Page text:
Is Sony’s PS4 Prediction Too Ambitious?
Sony Corp. (NYSE:SNE) announced that it has set a goal to sell 5 million PlayStation 4 consoles by March, a much higher prediction than figures met by Sony’s previous PlayStation iteration, according to a report from The Wall Street Journal.
Part of the reason for that confidence is a lower asking price on the gaming console. The PlayStation 4 will cost $399, $100 less than what the PlayStation 3 cost at its launch, and $100 less than what the Xbox One, Microsoft’s (NASDAQ:MSFT) competing system, will cost when it debuts one week after the PlayStation 4.
Still, the 5 million figure is ambitious. The PlayStation 3 and Xbox 360 were released a year apart and weren’t going head-to-head during holiday season like the new consoles will. In theory, hardcore gamers who wanted both devices had time to save between purchasing the PlayStation 3 and the Xbox 360, but now, consumers are more likely to have to choose between the PlayStation 4 and the Xbox One.
In addition, Sony isn’t releasing the PlayStation 4 in Japan until February 22, which doesn’t give the company much time to build sales on its home turf before it’s expected to reach that 5 million number.
Sony and Microsoft are both launching their new gaming consoles into a shaky video game market. Traditional — and expensive — games and gaming systems are seeing their market share get eaten away by cheap or free games designed for mobile devices.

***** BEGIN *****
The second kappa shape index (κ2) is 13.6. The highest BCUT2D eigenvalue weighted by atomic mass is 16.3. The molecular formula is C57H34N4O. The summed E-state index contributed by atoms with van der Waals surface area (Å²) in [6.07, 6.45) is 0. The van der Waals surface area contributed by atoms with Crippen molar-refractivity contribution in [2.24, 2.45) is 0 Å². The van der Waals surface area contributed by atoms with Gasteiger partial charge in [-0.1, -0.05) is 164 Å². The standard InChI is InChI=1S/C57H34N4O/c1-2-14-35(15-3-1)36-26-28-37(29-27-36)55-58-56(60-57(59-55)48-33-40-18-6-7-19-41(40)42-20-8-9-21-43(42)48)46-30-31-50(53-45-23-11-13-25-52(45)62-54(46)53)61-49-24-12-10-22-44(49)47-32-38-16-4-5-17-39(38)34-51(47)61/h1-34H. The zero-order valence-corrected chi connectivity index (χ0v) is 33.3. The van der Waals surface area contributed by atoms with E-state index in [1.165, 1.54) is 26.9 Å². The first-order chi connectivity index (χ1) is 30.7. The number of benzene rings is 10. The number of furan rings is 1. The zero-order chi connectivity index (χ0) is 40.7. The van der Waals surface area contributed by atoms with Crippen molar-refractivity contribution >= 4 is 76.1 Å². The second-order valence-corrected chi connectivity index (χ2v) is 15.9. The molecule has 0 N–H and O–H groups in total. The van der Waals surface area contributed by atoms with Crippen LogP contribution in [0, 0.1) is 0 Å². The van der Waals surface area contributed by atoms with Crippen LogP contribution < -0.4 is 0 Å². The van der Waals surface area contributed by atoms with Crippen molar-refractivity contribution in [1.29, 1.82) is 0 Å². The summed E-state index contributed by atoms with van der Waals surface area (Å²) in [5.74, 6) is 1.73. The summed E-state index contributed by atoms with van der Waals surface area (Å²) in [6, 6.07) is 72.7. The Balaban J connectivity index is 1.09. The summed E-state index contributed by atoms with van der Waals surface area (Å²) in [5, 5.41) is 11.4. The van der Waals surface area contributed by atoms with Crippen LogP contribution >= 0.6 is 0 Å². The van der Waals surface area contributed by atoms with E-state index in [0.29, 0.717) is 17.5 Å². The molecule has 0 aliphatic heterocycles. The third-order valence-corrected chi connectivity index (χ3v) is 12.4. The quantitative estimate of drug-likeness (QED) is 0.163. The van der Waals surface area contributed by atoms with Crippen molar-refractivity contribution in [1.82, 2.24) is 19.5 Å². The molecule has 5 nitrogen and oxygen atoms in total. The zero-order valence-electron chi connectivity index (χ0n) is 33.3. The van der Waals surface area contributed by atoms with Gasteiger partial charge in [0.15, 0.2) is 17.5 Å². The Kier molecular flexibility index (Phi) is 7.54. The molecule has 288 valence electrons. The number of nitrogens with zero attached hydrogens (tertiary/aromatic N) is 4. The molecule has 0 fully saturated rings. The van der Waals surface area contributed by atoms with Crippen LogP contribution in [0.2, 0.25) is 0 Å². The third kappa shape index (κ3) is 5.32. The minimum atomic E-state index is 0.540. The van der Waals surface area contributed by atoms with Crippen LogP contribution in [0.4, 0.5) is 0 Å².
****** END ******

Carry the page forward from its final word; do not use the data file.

Sony and Microsoft need to answer two big questions: Are there enough diehard gamers out there to support turning out the expensive consoles, and can the companies build enough extra features into the devices to make them appealing to non-gamers?
Game developer Take-Two Interactive (NASDAQ:TTWO) had some good news for the gaming industry this week. The company announced that its new Grand Theft Auto V game made $800 million in the first 24 hours it was on sale. That puts the game on track to rake in $1 billion in the next month, or four times the cost it took to develop and market the game, according to a report from Bloomberg.
The early success of Grand Theft Auto V shows that there is still a market for $60 video games despite the fact that retail sales of new video games fell 15 percent in the first half of the year while mobile games and online subscriptions rose 10 percent.
Sony set its ambitious target during a presentation at the Tokyo Game Show. “Our first priority is to satisfy our core users, but the possibilities of the PS4 will not end there. … The PS4 will bring people together — not just virtually — but through shared experience, whether it is through dance, karaoke, or party games,” Sony Computer Entertainment CEO Andrew House said.
Both Sony and Microsoft have posted reassuring preorder figures, showing that consumers do have interest in the consoles. At the beginning of the month, Microsoft announced it had sold out of pre-sale Xbox Ones; Sony said in August that it already received 1 million preorders for the PS4.
So taking the smash performance of the new Grand Theft Auto and the skyrocketing pre-sale orders both companies have received for the consoles, perhaps the gaming industry isn’t so dead after all.
Follow Jacqueline on Twitter @Jacqui_WSCS